On the charge: Julian Savea scores the first of his two tries to give New Zealand a foothold after half-time

On the charge: Julian Savea scores the first of his two tries to give New Zealand a foothold after half-time

'The win gives the players belief in the direction we are going and the rugby public a sense that this journey is the right one.

'We want to win here and now but we want to build a team for the future
and we have lads like Joe Launchbury and Jon Joseph and Owen Farrell and
Freddie (Burns) who are 21, 22 and 23 years old.

'They should be playing for England for years and we should be sat here
in 10 years time and still have the same group of lads with 800 caps in
our starting XV.'

To their credit New Zealand did not blame the sickness bug which had laid low many of their team in midweek.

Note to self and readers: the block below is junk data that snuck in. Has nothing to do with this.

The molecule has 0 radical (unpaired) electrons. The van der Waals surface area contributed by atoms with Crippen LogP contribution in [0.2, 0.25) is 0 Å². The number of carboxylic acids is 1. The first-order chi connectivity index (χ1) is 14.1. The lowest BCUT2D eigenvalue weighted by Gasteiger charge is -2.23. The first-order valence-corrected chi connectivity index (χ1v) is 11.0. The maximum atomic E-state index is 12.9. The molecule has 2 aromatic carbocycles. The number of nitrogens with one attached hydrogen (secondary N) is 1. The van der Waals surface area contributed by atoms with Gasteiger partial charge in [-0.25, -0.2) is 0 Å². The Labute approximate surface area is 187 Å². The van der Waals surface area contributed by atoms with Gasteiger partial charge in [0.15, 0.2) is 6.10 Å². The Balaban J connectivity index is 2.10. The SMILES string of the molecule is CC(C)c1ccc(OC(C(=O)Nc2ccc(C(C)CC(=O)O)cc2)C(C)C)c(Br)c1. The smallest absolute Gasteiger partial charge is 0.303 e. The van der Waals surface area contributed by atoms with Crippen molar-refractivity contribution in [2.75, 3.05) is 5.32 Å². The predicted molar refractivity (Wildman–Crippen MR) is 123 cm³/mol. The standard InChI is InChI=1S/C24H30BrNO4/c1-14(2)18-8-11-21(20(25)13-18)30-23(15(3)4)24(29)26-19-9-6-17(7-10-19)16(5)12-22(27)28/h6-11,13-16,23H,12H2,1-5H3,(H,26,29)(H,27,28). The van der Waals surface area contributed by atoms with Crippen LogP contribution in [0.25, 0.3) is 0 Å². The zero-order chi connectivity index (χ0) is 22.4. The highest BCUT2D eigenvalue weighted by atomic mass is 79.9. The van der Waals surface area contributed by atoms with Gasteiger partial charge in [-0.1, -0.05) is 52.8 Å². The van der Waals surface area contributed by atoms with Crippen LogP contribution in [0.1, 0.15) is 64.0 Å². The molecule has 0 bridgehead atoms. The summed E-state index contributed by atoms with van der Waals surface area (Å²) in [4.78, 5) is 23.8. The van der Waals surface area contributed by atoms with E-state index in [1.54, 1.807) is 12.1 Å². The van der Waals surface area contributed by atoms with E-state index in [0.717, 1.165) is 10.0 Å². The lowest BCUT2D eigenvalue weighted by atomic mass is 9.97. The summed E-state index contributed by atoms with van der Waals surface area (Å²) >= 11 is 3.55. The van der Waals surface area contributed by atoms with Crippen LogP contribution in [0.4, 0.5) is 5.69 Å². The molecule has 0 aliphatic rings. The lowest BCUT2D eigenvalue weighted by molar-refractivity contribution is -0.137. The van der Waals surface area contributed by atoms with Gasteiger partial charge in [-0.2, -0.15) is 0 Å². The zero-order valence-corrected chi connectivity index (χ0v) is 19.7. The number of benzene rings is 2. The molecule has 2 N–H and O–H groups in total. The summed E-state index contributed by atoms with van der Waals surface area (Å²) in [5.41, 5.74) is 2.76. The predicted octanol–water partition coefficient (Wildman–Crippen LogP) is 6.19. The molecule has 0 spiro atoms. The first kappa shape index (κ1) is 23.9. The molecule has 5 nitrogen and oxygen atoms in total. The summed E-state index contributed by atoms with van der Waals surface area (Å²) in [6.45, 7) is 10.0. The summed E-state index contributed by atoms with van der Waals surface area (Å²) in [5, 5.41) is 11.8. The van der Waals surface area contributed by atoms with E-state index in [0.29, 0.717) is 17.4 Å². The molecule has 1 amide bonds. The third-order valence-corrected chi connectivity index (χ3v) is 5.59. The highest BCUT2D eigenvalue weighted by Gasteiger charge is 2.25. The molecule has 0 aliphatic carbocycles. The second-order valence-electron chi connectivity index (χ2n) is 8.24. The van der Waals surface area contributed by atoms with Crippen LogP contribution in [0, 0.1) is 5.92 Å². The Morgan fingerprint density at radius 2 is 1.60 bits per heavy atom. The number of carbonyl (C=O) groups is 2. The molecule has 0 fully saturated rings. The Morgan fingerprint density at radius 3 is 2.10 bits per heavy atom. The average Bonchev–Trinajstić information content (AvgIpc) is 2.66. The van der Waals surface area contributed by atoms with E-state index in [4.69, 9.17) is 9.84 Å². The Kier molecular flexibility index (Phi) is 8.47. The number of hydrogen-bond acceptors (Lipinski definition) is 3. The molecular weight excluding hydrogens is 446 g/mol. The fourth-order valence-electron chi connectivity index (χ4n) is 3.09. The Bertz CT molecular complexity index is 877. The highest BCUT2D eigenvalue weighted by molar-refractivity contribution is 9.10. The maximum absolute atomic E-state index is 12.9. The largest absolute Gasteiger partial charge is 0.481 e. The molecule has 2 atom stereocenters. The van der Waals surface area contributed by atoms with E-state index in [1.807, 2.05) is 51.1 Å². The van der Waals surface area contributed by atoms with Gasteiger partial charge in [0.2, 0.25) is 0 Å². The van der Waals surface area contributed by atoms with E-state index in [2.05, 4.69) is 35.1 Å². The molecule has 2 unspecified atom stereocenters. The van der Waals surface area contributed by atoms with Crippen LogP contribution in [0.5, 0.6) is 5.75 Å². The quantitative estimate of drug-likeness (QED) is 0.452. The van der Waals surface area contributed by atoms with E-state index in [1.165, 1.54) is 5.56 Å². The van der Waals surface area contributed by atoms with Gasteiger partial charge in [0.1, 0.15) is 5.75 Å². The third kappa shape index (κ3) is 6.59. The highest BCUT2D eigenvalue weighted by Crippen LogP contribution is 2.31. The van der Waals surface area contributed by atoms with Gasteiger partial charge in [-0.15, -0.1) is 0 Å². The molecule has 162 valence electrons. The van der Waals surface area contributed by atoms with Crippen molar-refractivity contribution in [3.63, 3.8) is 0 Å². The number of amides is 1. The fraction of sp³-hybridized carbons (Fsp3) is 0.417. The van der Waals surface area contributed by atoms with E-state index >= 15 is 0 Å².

When asked if it had a bearing, All Blacks captain Richie McCaw said: 'No, I don't think so. If we had fallen away at the end you might have
said that, but we felt fine in that department.

'We just struggled to get into the game. We were on the back foot and
put under pressure. Even when we got back in the game they didn't panic.
I was impressed with the way they played.'

England defence coach Andy Farrell saluted the work of Lancaster and his relationship with his players.

Farrell said: 'This young group has taken a lot of pressure. They have
turned that pressure into a performance everybody in the country can be
proud of.

'Stuart has always had the belief in the players and that has shone for
the last five weeks. The belief these players have from Stuart as their
head guy showed up there today on the pitch. He has led this team
magnificently.'

England forwards coach Graham Rowntree added: 'From the first minute to
the last minute I thought they had their foot on the throat. I'm very